Intended for healthcare professionals

Research Article

Influence of maternal diet during lactation and use of formula feeds on development of atopic eczema in high risk infants.

British Medical Journal 1989; 299 doi: (Published 22 July 1989) Cite this as: British Medical Journal 1989;299:228
  1. R. K. Chandra,
  2. S. Puri,
  3. A. Hamed
  1. Memorial University of Newfoundland, Janeway Child Health Centre, Canada.



On 28 October 2015, The BMJ retracted this article, published in 1989:

Chandra RK, Puri S, Hamed A. Influence of maternal diet during lactation and use of formula feeds on development of atopic eczema in high risk infants. BMJ 1989;299:228–30.

The BMJ has retracted the article after receiving a copy of an inquiry into the research of R K Chandra, which was conducted by the Memorial University of Newfoundland and completed in August 1995. The university did not publish the inquiry report at the time. Nor did it notify the editors of journals that had published articles by Chandra that were considered in the report. The BMJ obtained a copy of the report when it came into the public domain as a result of Chandra taking and losing a legal action against the Canadian Broadcasting Corporation (CBC), which aired television programmes about Chandra in 2006.

The inquiring committee experienced great difficulty with its work, but its final conclusion was that “scientific misconduct has been committed by Dr Chandra.” It looked at three studies and found that:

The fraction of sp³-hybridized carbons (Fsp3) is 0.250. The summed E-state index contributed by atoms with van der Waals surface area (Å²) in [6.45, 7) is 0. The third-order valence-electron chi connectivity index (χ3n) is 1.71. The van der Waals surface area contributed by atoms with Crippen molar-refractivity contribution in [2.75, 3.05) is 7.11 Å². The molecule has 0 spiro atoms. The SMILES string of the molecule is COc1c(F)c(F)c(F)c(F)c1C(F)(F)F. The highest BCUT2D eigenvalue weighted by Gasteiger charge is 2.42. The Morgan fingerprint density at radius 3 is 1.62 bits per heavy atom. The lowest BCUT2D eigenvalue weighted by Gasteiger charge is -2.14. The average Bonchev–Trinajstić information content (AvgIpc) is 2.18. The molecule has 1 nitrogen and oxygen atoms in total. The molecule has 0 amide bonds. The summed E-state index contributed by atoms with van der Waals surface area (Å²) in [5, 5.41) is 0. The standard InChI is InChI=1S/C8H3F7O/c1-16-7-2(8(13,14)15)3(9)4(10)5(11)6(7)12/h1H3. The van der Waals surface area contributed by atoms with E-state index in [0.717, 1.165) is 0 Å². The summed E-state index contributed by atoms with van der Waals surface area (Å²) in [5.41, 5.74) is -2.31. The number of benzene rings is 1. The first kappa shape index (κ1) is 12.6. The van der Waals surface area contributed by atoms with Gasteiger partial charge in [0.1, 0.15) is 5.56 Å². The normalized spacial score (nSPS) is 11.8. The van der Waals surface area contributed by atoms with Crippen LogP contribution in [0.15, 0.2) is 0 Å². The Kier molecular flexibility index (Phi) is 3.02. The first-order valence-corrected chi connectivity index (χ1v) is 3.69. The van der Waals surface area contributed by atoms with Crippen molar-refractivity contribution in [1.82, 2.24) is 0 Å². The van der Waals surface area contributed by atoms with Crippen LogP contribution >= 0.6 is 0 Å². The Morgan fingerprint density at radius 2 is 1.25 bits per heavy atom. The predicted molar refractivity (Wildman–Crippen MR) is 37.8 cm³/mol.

“absolutely no raw data (or files) of any kind were exhibited”

“the Committee cannot identify anyone who did the recruiting, cannot identify anyone who did or remembers a significant amount of work”

“the coauathors had little or very likely nothing to do with the work”

“it is unbelievable that there are essentially no hospital records to support the study in question”

“the committee cannot accept that the Carnation study was done anywhere near to completeness or with the accuracy reported in the Annals of Allergy and Journal of Clinical Nutrition, For that matter, the same can probably be said for the Mead Johnson work published in the British Medical Journal.”

When asked by The BMJ in 2015 why it had not published the report in 1995, Memorial University of Newfoundland said that the report “was the product of a flawed investigation process and could not be relied upon.” In the CBC programmes, however, a university spokesman said that the university had not acted on the report because of legal threats from Chandra.

The university further told The BMJ: “In the spirit of being helpful, we acknowledge that over the years serious questions have been raised about the 1989 publication, leading to much controversy. If [The] BMJ decides to retract the paper on the basis of evidence apart from the findings of the 1995 report, then we would understand your decision in this regard.”

The BMJ is retracting the paper because of the 1995 report, and because of the convincing evidence given in the CBC television programmes and the court case that the work of R K Chandra is not to be trusted.

For more information, see The BMJ's feature article(1) and editorial,(2) published on 28 October 2015.